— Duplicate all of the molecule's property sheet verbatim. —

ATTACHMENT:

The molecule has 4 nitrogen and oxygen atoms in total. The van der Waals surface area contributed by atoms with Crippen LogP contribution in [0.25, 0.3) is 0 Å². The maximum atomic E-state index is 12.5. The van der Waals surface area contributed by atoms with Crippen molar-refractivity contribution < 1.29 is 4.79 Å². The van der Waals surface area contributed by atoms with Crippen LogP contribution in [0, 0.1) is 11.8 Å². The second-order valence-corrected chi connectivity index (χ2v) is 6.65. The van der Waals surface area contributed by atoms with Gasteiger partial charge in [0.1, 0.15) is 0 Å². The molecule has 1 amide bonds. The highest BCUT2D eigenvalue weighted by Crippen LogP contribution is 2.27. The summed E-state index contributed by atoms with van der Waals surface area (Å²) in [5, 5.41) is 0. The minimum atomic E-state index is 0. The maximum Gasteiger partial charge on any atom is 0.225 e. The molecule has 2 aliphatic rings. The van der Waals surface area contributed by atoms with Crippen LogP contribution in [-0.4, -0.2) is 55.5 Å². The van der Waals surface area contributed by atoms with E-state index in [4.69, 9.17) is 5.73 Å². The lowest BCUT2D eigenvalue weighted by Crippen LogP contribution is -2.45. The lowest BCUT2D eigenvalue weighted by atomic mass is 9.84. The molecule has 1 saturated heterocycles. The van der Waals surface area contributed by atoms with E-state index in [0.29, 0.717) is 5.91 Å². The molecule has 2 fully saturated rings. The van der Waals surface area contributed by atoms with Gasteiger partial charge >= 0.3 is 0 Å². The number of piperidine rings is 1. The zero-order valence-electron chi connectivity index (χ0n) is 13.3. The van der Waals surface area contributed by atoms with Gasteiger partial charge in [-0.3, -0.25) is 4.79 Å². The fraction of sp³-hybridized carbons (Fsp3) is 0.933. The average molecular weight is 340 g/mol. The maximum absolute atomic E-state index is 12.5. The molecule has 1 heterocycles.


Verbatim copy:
The molecule has 4 nitrogen and oxygen atoms in total. The van der Waals surface area contributed by atoms with Crippen LogP contribution in [0.25, 0.3) is 0 Å². The maximum atomic E-state index is 12.5. The van der Waals surface area contributed by atoms with Crippen molar-refractivity contribution < 1.29 is 4.79 Å². The van der Waals surface area contributed by atoms with Crippen LogP contribution in [0, 0.1) is 11.8 Å². The second-order valence-corrected chi connectivity index (χ2v) is 6.65. The van der Waals surface area contributed by atoms with Gasteiger partial charge in [0.1, 0.15) is 0 Å². The molecule has 1 amide bonds. The highest BCUT2D eigenvalue weighted by Crippen LogP contribution is 2.27. The summed E-state index contributed by atoms with van der Waals surface area (Å²) in [5, 5.41) is 0. The minimum atomic E-state index is 0. The maximum Gasteiger partial charge on any atom is 0.225 e. The molecule has 2 aliphatic rings. The van der Waals surface area contributed by atoms with Crippen LogP contribution in [-0.4, -0.2) is 55.5 Å². The van der Waals surface area contributed by atoms with E-state index in [4.69, 9.17) is 5.73 Å². The lowest BCUT2D eigenvalue weighted by Crippen LogP contribution is -2.45. The lowest BCUT2D eigenvalue weighted by atomic mass is 9.84. The molecule has 1 saturated heterocycles. The van der Waals surface area contributed by atoms with E-state index in [0.29, 0.717) is 5.91 Å². The molecule has 2 fully saturated rings. The van der Waals surface area contributed by atoms with Gasteiger partial charge >= 0.3 is 0 Å². The number of piperidine rings is 1. The zero-order valence-electron chi connectivity index (χ0n) is 13.3. The van der Waals surface area contributed by atoms with Gasteiger partial charge in [-0.3, -0.25) is 4.79 Å². The fraction of sp³-hybridized carbons (Fsp3) is 0.933. The average molecular weight is 340 g/mol. The maximum absolute atomic E-state index is 12.5. The molecule has 1 heterocycles.